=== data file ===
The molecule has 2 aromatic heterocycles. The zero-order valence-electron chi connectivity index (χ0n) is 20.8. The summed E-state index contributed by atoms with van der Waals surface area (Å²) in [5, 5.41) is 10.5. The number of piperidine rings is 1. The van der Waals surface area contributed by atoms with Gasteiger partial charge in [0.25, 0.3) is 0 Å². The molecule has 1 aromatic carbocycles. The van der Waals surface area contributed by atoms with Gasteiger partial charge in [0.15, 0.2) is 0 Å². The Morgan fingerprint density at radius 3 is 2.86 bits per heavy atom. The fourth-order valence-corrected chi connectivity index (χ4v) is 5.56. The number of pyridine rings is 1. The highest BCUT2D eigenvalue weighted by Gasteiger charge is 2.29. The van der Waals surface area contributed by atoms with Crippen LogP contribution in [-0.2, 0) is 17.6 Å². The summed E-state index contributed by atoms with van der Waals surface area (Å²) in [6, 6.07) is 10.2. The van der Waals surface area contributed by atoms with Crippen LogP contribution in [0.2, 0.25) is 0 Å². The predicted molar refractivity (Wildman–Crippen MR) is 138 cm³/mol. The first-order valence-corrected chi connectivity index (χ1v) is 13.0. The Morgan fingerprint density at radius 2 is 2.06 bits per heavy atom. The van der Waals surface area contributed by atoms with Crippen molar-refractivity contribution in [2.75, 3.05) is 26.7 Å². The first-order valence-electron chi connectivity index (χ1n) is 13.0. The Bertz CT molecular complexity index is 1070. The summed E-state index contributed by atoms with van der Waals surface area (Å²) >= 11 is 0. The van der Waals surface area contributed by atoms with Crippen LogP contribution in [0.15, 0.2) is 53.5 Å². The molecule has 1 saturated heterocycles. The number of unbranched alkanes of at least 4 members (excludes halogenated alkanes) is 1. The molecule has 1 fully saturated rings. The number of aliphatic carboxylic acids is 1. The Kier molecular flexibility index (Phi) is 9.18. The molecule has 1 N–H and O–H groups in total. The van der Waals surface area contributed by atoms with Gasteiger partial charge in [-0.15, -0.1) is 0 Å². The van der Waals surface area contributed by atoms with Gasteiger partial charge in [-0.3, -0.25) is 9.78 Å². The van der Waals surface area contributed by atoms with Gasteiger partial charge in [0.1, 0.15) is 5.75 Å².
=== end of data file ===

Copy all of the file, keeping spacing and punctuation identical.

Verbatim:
The molecule has 2 aromatic heterocycles. The zero-order valence-electron chi connectivity index (χ0n) is 20.8. The summed E-state index contributed by atoms with van der Waals surface area (Å²) in [5, 5.41) is 10.5. The number of piperidine rings is 1. The van der Waals surface area contributed by atoms with Gasteiger partial charge in [0.25, 0.3) is 0 Å². The molecule has 1 aromatic carbocycles. The van der Waals surface area contributed by atoms with Gasteiger partial charge in [0.15, 0.2) is 0 Å². The Morgan fingerprint density at radius 3 is 2.86 bits per heavy atom. The fourth-order valence-corrected chi connectivity index (χ4v) is 5.56. The number of pyridine rings is 1. The highest BCUT2D eigenvalue weighted by Gasteiger charge is 2.29. The van der Waals surface area contributed by atoms with Crippen LogP contribution in [-0.2, 0) is 17.6 Å². The summed E-state index contributed by atoms with van der Waals surface area (Å²) in [6, 6.07) is 10.2. The van der Waals surface area contributed by atoms with Crippen LogP contribution in [0.2, 0.25) is 0 Å². The predicted molar refractivity (Wildman–Crippen MR) is 138 cm³/mol. The first-order valence-corrected chi connectivity index (χ1v) is 13.0. The Morgan fingerprint density at radius 2 is 2.06 bits per heavy atom. The van der Waals surface area contributed by atoms with Crippen molar-refractivity contribution in [2.75, 3.05) is 26.7 Å². The first-order valence-electron chi connectivity index (χ1n) is 13.0. The Bertz CT molecular complexity index is 1070. The summed E-state index contributed by atoms with van der Waals surface area (Å²) >= 11 is 0. The van der Waals surface area contributed by atoms with Crippen LogP contribution in [0.15, 0.2) is 53.5 Å². The molecule has 1 saturated heterocycles. The number of unbranched alkanes of at least 4 members (excludes halogenated alkanes) is 1. The molecule has 1 fully saturated rings. The number of aliphatic carboxylic acids is 1. The Kier molecular flexibility index (Phi) is 9.18. The molecule has 1 N–H and O–H groups in total. The van der Waals surface area contributed by atoms with Gasteiger partial charge in [-0.15, -0.1) is 0 Å². The van der Waals surface area contributed by atoms with Gasteiger partial charge in [-0.3, -0.25) is 9.78 Å². The van der Waals surface area contributed by atoms with Gasteiger partial charge in [0.1, 0.15) is 5.75 Å².